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Well-Being hint - Journalling can seriously improve your health! 5 proven benefits

Updated: Jul 13, 2022

Given the tendency to type and use our phones for almost every aspect of our lives, it seems rather anachronistic to suggest the use of journalling and writing using pen and paper! But I throw down the challenge to all of you to try it. It's not only a very soothing activity to try but it also has some extremely powerful and evidence-based benefits for your well-being.

What is journalling

This is the practice of putting pen to paper and writing. To be effective, it should be done regularly and for at least 10 minutes per entry.

There are some simple guidelines for journaling which I will describe later on, but it's important to state that there are no "best practice" methods for journalling or only one method to do it.

5 Health Benefits from journalling

1 Helps to reduce stress and anxiety

"Journalling can be a great pressure releasing valve when we feel overwhelmed or simply have a lot going on internally".

Amy Hoyt, MD Mending Trauma

Journalling can be a very effective way of calming your thoughts. By writing about the issues that are causing you stress and anxiety, the activity of doing so has a cathartic effect and also helps prevent catastrophising about events. Writing provides clarity, a way of disseminating and making sense of events and thoughts.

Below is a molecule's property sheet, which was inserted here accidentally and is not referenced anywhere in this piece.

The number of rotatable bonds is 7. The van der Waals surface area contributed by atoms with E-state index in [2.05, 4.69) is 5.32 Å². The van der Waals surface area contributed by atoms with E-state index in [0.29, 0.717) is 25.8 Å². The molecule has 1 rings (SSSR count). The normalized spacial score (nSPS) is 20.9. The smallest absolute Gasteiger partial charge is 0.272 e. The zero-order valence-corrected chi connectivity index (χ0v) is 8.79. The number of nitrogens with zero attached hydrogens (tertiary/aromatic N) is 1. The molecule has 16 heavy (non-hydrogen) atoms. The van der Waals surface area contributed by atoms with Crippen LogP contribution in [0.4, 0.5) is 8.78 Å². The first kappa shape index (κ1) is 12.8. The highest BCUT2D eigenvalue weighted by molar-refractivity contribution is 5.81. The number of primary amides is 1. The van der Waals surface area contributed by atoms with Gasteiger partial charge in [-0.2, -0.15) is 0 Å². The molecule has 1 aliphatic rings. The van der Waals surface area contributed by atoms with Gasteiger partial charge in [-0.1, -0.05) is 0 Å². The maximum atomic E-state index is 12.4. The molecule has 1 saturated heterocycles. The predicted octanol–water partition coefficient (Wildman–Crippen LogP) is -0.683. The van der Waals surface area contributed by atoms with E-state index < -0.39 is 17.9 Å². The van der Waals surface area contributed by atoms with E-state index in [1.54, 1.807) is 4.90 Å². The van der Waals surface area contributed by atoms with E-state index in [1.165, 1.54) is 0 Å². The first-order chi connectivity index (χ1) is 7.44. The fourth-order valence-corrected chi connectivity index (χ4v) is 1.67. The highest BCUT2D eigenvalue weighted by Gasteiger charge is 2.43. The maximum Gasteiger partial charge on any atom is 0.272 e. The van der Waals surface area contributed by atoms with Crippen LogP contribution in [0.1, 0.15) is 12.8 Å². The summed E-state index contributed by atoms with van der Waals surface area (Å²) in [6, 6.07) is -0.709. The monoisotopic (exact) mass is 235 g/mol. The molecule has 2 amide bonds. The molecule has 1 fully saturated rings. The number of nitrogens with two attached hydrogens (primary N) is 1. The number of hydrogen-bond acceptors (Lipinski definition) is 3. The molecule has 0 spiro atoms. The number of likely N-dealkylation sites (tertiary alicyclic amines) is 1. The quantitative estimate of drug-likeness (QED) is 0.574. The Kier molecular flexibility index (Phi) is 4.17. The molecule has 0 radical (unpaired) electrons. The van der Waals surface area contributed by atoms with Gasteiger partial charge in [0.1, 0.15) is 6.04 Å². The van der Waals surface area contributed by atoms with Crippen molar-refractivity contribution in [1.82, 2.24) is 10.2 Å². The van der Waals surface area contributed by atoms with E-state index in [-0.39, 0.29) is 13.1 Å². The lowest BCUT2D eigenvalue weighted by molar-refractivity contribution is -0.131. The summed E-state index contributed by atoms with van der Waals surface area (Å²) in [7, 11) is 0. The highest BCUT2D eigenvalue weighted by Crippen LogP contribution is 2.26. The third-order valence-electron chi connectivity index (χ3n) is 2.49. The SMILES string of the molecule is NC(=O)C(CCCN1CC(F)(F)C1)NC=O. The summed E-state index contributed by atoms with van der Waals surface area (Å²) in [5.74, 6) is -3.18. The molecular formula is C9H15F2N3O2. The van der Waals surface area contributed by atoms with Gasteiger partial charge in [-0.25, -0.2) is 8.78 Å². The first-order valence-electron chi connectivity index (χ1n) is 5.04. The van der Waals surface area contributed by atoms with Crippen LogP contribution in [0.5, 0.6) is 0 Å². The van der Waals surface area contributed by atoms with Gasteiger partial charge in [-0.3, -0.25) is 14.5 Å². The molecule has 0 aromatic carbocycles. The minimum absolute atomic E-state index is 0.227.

It also provides a method for helping you to understand what are the trigger points that cause you stress and anxiety - continuous writing will help to illuminate patterns and provide markers - thereby helping you to adjust behaviours and activities which cause those anxieties and stresses.

A 2006 study by Stice, Burton, Bearman and Rohde showed that journalling can be as effective as Cognitive Behavioural Therapy when it comes to reducing depression in young adults.

2 Helps you process a traumatic event

A 2005 study by Australian researchers found that journalling carried similar benefits to other health interventions and led to lower blood pressure. They believe that journalling enables people to confront emotions they were avoiding and cognitively process what's happened to them.

In his landmark 1988 study, outlined in James W. Pennebaker's book “Opening Up: The Healing Power of Expressing Emotion,” students were randomly assigned to write about either traumatic experiences or superficial topics for four days in a row. Six weeks after the writing sessions, those that had delved into traumatic experiences reported more positive moods and fewer illnesses than those writing about everyday experiences.